Being Elmo Review
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Perhaps you tucked him gently into a box for a special someone at Christmas one year. Maybe he gets dragged from room to room, your preschooler stubbornly refusing to let go of him. It’s likely that you’ve heard his infectious, high, goofy voice. Maybe he’s even there in the room with you right now, eyes wide open, just begging to be tickled!

Yes, he’s Elmo—that red, furry Sesame Street character who holds the record for the most popular toy ever sold. And Being Elmo traces the surprising story of the man behind the puppet.

Fifty years ago, it would have been hard to find a child less likely to become an international puppeteer sensation. Kevin Clash was a painfully shy boy from a large family who grew up in a depressed neighborhood in Baltimore. He was fortunate, however, to have parents who were deeply supportive of their children.

  
 
In 1969, Sesame Street premiered, and he was entranced—a show with puppets who lived in a neighborhood like his! Shortly afterward, he spied the brown, furry lining of his father’s trench coat, cut it up, and made his first puppet: a monkey. Instead of punishing him, his folks told him, “Next time, Kevin, just ask us first.” And he did.

He started making his own puppets and putting on shows for the neighborhood kids, schools, and hospitals. When he was in character, he let go of his shyness. Over time, he worked for a local television show, Captain Kangaroo, and, ultimately, Jim Henson—and his dream of becoming a Muppeteer came true.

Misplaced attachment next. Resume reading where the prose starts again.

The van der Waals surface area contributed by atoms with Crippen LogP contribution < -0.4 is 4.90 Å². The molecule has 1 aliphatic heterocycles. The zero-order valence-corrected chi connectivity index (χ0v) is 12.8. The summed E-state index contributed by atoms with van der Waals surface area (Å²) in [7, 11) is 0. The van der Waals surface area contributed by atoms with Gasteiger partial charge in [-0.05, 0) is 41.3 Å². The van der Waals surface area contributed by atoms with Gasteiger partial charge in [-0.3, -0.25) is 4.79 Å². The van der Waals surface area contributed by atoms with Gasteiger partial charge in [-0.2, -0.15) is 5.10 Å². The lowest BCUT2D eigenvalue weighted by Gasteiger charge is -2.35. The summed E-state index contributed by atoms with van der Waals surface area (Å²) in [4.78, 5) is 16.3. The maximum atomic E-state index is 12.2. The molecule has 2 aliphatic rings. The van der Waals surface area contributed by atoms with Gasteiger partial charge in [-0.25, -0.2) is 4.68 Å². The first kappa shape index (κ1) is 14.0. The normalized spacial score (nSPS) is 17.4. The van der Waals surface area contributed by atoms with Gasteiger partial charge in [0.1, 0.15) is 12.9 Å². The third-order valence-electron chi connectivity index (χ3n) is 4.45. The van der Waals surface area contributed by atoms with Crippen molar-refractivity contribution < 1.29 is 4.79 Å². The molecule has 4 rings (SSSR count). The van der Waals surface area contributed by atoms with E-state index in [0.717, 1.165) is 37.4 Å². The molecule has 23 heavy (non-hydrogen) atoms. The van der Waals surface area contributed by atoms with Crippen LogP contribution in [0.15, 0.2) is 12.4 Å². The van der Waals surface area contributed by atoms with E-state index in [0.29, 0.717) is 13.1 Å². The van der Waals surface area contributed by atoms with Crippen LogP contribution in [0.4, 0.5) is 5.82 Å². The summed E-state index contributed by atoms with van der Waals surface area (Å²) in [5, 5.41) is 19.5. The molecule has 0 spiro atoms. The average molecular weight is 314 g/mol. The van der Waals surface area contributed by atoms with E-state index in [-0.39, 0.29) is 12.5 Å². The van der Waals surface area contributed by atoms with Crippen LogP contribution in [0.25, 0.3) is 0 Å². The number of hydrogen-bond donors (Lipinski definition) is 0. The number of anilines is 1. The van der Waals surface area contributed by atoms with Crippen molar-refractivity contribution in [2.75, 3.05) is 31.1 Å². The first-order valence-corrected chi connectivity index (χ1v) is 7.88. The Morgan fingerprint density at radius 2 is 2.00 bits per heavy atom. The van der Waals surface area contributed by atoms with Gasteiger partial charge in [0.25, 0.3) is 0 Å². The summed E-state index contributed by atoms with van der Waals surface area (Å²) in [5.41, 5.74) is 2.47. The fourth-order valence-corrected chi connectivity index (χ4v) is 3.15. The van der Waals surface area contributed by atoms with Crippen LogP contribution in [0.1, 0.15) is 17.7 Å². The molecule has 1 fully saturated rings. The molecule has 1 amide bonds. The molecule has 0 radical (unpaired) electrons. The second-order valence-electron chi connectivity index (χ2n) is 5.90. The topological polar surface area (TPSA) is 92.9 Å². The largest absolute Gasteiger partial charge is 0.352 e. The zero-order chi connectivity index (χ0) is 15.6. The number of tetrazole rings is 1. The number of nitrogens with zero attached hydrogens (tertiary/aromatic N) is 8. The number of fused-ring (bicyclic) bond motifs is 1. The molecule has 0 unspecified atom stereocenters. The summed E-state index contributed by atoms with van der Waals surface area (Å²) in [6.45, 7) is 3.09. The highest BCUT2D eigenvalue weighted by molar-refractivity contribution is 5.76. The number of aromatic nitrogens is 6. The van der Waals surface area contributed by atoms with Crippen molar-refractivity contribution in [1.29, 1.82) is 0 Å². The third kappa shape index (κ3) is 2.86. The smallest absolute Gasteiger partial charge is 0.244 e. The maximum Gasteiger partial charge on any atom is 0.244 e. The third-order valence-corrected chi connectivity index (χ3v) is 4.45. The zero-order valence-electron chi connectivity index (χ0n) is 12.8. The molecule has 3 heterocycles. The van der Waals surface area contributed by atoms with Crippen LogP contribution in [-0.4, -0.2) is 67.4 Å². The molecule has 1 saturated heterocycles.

The documentary is thoughtful and touching. It’s narrated by Whoopi Goldberg, and it features Kevin’s family, along with television staff, Sesame Street puppeteers, and others who have worked with him over the years. But not only do they tell the tale; they show it. The host of his first local television gig brings out a puppet that Kevin made for him—one that looks just like him. He made one for each of the cast and crew members. You then accompany Kevin as he retraces the magical moment when he first visited the Muppet Workshop where the eyes, noses, heads, and bodies are assembled not just into toys, but personalities. You also see Kevin training new puppeteers on the subtleties of head scratching, nodding, smiling, dancing, and the other motions that make a puppet “human.”

Kevin’s life is not all happy, though; there’s a sad undercurrent to his story. His inherent child-likeness never fully transforms into adult interpersonal skills; he marries and has a daughter, but he treats the child like a puppet. He prefers traveling to spending time with his family, and his idea of a birthday party gift for his daughter is a video greeting from his celebrity friends. He does not know how to connect without a puppet, even to the child closest to him.

Ultimately, however, the life of Kevin Clash is magical because he is different, and he defied the odds. This young boy who could barely express himself in person grew up to share the hugs and laughter that he holds in his own heart through the voice of a joyous little imp of a red puppet

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